Our discussions led into talking about the genes our families inherited that make us prone to mental illness. I commented that I see these genes as blessings and I told her of this experience.
A couple of weeks ago I heard Fred Frese speak at the annual NAMI Utah state conference held at the University of Utah student union building. Dr. Frese says that as far as he knows, he was the first person with schizophrenia to receive a PhD. He’s made great research and therapy advances in the treatment of this mental disorder. People worldwide applaud him for his accomplishments.
But it wasn’t always that way. In his late twenties he was committed to an Ohio state mental hospital and told that he would spend the remainder of his life there. That was after a Marine Corp diagnosis at age 26. Back then, that’s what was done with people like him. They were discarded from society and warehoused. He was placed in what was considered at the time one of the largest buildings in the U.S.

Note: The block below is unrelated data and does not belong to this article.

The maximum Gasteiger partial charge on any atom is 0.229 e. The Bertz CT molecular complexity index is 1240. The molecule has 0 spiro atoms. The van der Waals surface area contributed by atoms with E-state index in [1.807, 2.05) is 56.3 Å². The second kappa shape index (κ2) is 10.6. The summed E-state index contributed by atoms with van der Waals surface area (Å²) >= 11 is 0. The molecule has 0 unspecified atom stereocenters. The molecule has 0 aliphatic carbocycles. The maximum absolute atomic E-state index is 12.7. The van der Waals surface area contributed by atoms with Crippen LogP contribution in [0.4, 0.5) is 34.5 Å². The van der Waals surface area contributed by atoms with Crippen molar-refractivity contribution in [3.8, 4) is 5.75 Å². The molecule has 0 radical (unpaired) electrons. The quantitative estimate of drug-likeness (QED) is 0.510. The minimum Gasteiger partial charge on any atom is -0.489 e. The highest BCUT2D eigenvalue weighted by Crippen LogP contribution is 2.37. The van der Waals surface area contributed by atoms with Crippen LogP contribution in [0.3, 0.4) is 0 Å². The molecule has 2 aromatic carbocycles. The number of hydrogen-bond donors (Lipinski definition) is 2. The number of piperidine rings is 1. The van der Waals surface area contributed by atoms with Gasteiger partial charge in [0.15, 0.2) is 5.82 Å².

But a combination of his tenacity and the development of psychotropic mediations changed that. He went on to be a director of the very mental hospital to which he was once committed. What a success story!
He views his disease as not a deficit, but a difference from those who are “chronically normal.” People with schizophrenia usually have greater abilities in theoretical rationality. He put up as evidence John Nash, Nobel Prize winning mathematician on whom the moving “A Beautiful Mind” was based. Further, he projected five digital images of George Washington on the big screen with increasing levels of definition. Those with schizophrenia typically recognize the face at 1 or 2. It took me until 5!
Dr. Frese now gives frequent keynote speeches. He is witty, informative, and engaging. He almost persuaded me that I had been shorted with just having chronic depression and anxiety.
Mental illness can be a blessing if we recognize it, get help, get to a better place, and appreciate it for the thing of benefit that it is. I love this quote: “We must be careful that we don't resent the very things that help us put on the divine nature.”[i] I really believe that dealing with struggles like mental illness help us to be more God-like.
So today I am grateful for the blessing of mental illness among my other God-given gifts.
[i] Paul V. Johnson, Ensign, May 2011